Places of Interest
Holy City & Destination Point Amarkantak
The town of Amarkantak lies in the newly created district of Anuppur, in Madhya Pradesh. It is situated on the Maikal mountain range which links the Vindhyachal and Satpura mountain ranges, at about 1067 meters above mean sea level. The population of the town as per 2001 census is around 7000. Many mythological stories relating to Lord Shiva and his daughter Narmada have been woven around this mystical town of Amarkantak. Amarkantak is known primarily as a religious place. The holy rivers Narmada and Soneoriginate from here. Another important river Johilla, too originates from Amarkantak. There are about 12 temples here devoted to Narmada maiyya. The Narmada temple is the most important one, which has been built around the origin point of the river Narmada. The Bhonsles of Nagpur built this temple. Maharaja Gulab Singh belonging to the Baghel dynasty of Rewa constructed the outer boundary wall of the temple complex. The Kalchuris constructed the Machendranath and the Patleshwar temple at Amarkantak. The Archaelogical Survey of India has declared this group of temples (Karna matha temples) a protected site. A few years ago,an idol was stolen from this protected site, which was recovered later; however, since then, the ASI has shifted the idol from this temple .The religious significance of this town has attracted people from various sects and religions and as a consequence, many ashrams of various sadhu-mahatamas have come up in Amarkantak over the years.
Besides attracting devotees of all sorts due to its religious importance, Amarkantak, because of its picturesque/rustic location, rich vegetation and moderate climatic conditions, attracts many tourists from nearby areas. The temperature of Amarkantak varies from 25 degree centigrade to -2 degree centigrade around the year. The period from the month of July to the month of September can be termed as the rainy season. Due to its beautiful locale and pleasant climate, Amarkantak has vast potential of being developed as a hill station attracting tourists of all kinds.
Amarkantak is known primarily for its religious importance. The various places of tourist attraction are as follows:
- Narmada Mandir (group of temples)
Narmdeshwar temple which has a holy kund made at the source of river Narmada is the most important temple at Amarkantak. There are about twenty small temples in the premises of the Narmada Mandir each one of which is important in its own way. There is the Sati temple, which is, devoted to Parvati. The protected site of the ASI is close to the main Narmada temple .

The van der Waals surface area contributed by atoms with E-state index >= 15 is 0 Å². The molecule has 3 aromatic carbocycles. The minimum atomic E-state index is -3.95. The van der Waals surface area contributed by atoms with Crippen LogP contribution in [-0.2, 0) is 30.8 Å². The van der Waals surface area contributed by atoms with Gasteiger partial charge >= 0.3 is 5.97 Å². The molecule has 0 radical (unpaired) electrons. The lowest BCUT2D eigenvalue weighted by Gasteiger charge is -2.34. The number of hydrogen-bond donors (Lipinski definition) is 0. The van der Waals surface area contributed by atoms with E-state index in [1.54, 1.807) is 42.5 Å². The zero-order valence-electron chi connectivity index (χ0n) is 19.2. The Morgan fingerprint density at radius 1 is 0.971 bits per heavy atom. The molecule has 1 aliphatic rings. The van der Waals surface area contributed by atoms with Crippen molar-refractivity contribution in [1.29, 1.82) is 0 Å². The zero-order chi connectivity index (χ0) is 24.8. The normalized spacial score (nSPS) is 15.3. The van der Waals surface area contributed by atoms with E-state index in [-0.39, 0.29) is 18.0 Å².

- Mai Ka Bagiya
About one Km. from the main temple, there is a garden, which lies in a densely forested area. It is popularly believed that the Narmada devi used to pluck flowers in this garden.
The point of origin of the Sone river. It is also a sunrise point.
It is around 3 Kms. from Amarkantak on a difficult forest trek route. It is believed that Bhrigu Rishi meditated here. The Parasvinayak and Chandi caves are on this route.
- Kabir Chabutra
Saint Kabir spent time here in meditation.
- Jwaleshwar Mahadev
The origin of river Johilla. There is a temple deep in the forest ofJwaleshwar Mahadev . There is a ‘sunset point’ close to this temple.
At a distance of 8 Kms.from the origin of riverNarmada, the river falls from a height of 100 feet creating a waterfall known as Kapildhara. It is believed that the Kapil rishi meditated here.
At a distance of 1 Km. from Kapildhara there is another beautiful waterfall on the river Narmada called Dudhdhara.
- Shambhudhara & Durgadhara
Two other extremely beautiful waterfalls are situated deep in the forest. One has to walk a few Kms. to see these breathtaking waterfalls.
- Sarvodya Jain Temple
This temple is under construction.It is considered a construction marvel. Cement and iron have not been used in this temple and the weight of the idol to be placed in the temple is around 24 Tones.
Besides these regularly visited sites, all roads from Amarkantak within 3 Km radius are excellent trekking routes where one can behold the beauty of nature in its breathtakingly untouched form.
The diverse mix of habitats in Bandhavgarh supports a corresponding plentitude of fauna. Its luxuriantly rich ecosystem provides amply for everyone – from the tiny butterflies to the majestic tigers. The park has earned a worldwide reputation for tigers and their unusually high density here is a pleasant surprise for wildlife lovers.
According to bio-geographic classification, the park area lies in the zone 6A-Deccan peninsula, Central highlands. The important prey species consists of chital, sambhar, barking deer, nilgai, chinkara, wild pig, chowsingha, langur and rhesus macaque.